Reviewed by John Hussey

After the agonising challenge of reviewing the Resident Evil film series I thought it would do me some good to actually review something that was actually good. So I turned my attention to the animated film series by Capcom and Sony Pictures Entertainment. I mean, they can’t be any worse than the mind-numbingly painful Paul W. S. Anderson movies surely?

Throughout my reviews for the Resident Evil film series I screamed constantly about them being unable to faithfully adapt the narratives of the video games. So naturally Resident Evil: Degeneration felt like a massive reward. The animated feature actually sets itself within the video game universe and acts as an extension of the games’ ongoing events. It’s almost as if Capcom got completely pissed off that their franchise was continually being raped by Anderson before finally snapping, “Fuck this shit! We’re going to make our own fucking movies, set within our own fucking series, and they’re without a doubt going to be better than your sorry fucking excuses for Resident Evil movies!”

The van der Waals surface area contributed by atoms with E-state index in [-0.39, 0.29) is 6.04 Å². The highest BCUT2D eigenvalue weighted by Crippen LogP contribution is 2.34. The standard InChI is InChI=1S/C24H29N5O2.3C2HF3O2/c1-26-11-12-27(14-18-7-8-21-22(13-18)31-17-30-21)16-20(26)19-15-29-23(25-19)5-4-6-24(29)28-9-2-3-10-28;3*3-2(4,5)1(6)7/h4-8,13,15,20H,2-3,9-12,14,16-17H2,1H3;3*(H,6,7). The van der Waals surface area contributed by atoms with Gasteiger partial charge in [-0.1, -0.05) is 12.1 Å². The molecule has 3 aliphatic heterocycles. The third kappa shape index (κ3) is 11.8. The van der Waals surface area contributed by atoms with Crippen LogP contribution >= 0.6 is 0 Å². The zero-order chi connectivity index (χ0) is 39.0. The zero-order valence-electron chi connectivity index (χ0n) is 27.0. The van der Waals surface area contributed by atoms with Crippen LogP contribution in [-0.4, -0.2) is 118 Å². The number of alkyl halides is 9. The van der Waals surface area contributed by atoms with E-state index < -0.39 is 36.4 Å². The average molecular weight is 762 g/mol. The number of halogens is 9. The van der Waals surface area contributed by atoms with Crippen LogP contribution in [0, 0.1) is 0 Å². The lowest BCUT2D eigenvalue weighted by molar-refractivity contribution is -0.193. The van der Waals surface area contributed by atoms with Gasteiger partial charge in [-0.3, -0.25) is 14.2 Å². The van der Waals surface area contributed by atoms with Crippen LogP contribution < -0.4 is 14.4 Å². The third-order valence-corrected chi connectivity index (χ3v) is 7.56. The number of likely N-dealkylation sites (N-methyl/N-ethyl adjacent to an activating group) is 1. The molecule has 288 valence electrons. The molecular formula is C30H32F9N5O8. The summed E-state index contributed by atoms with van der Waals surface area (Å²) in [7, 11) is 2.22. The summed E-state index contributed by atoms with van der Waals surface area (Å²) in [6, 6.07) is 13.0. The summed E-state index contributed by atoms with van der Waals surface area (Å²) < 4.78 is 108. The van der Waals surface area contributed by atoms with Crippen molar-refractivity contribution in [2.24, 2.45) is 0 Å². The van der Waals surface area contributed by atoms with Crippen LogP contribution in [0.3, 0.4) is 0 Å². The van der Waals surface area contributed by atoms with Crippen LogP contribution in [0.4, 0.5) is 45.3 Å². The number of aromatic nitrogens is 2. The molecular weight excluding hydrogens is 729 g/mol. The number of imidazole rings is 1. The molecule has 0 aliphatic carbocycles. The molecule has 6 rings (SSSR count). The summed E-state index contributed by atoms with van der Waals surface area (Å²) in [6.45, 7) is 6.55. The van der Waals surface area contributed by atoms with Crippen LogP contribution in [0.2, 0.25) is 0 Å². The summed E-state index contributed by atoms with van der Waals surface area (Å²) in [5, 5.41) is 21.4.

Degeneration sets itself between the events of Resident Evil 4 and Resident Evil 5, adding a little backstory of what went on behind-the-scenes. After the destruction of Raccoon City the Umbrella Corporation falls apart and is bought out by another company called WilPharma. But history begins to repeat itself as another Raccoon incident occurs in India, with WilPharma taking the blame. In an age of bio-terrorism the world begins to witness a new kind of horror as the innocent are transformed into zombies as villains gain power through inhuman means. This then spreads to the Harvardville Airport were the scene is set for another T-Virus outbreak.

Everything seems to be going well, with a neat setting for a Resident Evil story and brings in a couple of fan favourites to deal with the situation. But, things aren’t perfect. The first thing that has to be noted is the animation. It’s not God-awful, but it’s certainly not gorgeous either. If I had to describe it I’d say the animation reminds me of PlayStation 2 cut-scenes. Effective for the time but without a doubt outdated now. It’s just baffling really to see so much effort wasted by the very thing you have to fucking stare at throughout the entire feature, and it can be truly distracting (particularly when the lip-syncing doesn’t always sync).